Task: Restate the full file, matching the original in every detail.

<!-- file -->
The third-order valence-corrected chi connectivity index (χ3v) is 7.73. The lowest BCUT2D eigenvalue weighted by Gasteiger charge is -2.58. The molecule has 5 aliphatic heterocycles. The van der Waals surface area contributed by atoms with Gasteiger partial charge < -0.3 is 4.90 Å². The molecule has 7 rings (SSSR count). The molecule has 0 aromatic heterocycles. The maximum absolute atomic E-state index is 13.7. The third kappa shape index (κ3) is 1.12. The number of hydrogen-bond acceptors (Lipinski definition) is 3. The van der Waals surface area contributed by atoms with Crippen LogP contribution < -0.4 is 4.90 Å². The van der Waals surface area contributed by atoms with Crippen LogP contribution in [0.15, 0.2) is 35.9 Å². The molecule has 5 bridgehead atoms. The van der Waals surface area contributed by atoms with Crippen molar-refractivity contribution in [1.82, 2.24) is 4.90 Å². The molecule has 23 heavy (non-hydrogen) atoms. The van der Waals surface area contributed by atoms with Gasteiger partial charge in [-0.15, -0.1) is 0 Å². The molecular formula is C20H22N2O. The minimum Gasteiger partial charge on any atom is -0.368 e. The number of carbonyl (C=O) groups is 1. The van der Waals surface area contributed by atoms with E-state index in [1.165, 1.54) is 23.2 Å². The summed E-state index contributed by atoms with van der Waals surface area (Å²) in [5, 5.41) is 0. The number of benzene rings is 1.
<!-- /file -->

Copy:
The third-order valence-corrected chi connectivity index (χ3v) is 7.73. The lowest BCUT2D eigenvalue weighted by Gasteiger charge is -2.58. The molecule has 5 aliphatic heterocycles. The van der Waals surface area contributed by atoms with Gasteiger partial charge < -0.3 is 4.90 Å². The molecule has 7 rings (SSSR count). The molecule has 0 aromatic heterocycles. The maximum absolute atomic E-state index is 13.7. The third kappa shape index (κ3) is 1.12. The number of hydrogen-bond acceptors (Lipinski definition) is 3. The van der Waals surface area contributed by atoms with Crippen LogP contribution < -0.4 is 4.90 Å². The van der Waals surface area contributed by atoms with Crippen LogP contribution in [0.15, 0.2) is 35.9 Å². The molecule has 5 bridgehead atoms. The van der Waals surface area contributed by atoms with Crippen molar-refractivity contribution in [1.82, 2.24) is 4.90 Å². The molecule has 23 heavy (non-hydrogen) atoms. The van der Waals surface area contributed by atoms with Gasteiger partial charge in [-0.15, -0.1) is 0 Å². The molecular formula is C20H22N2O. The minimum Gasteiger partial charge on any atom is -0.368 e. The number of carbonyl (C=O) groups is 1. The van der Waals surface area contributed by atoms with E-state index in [1.165, 1.54) is 23.2 Å². The summed E-state index contributed by atoms with van der Waals surface area (Å²) in [5, 5.41) is 0. The number of benzene rings is 1.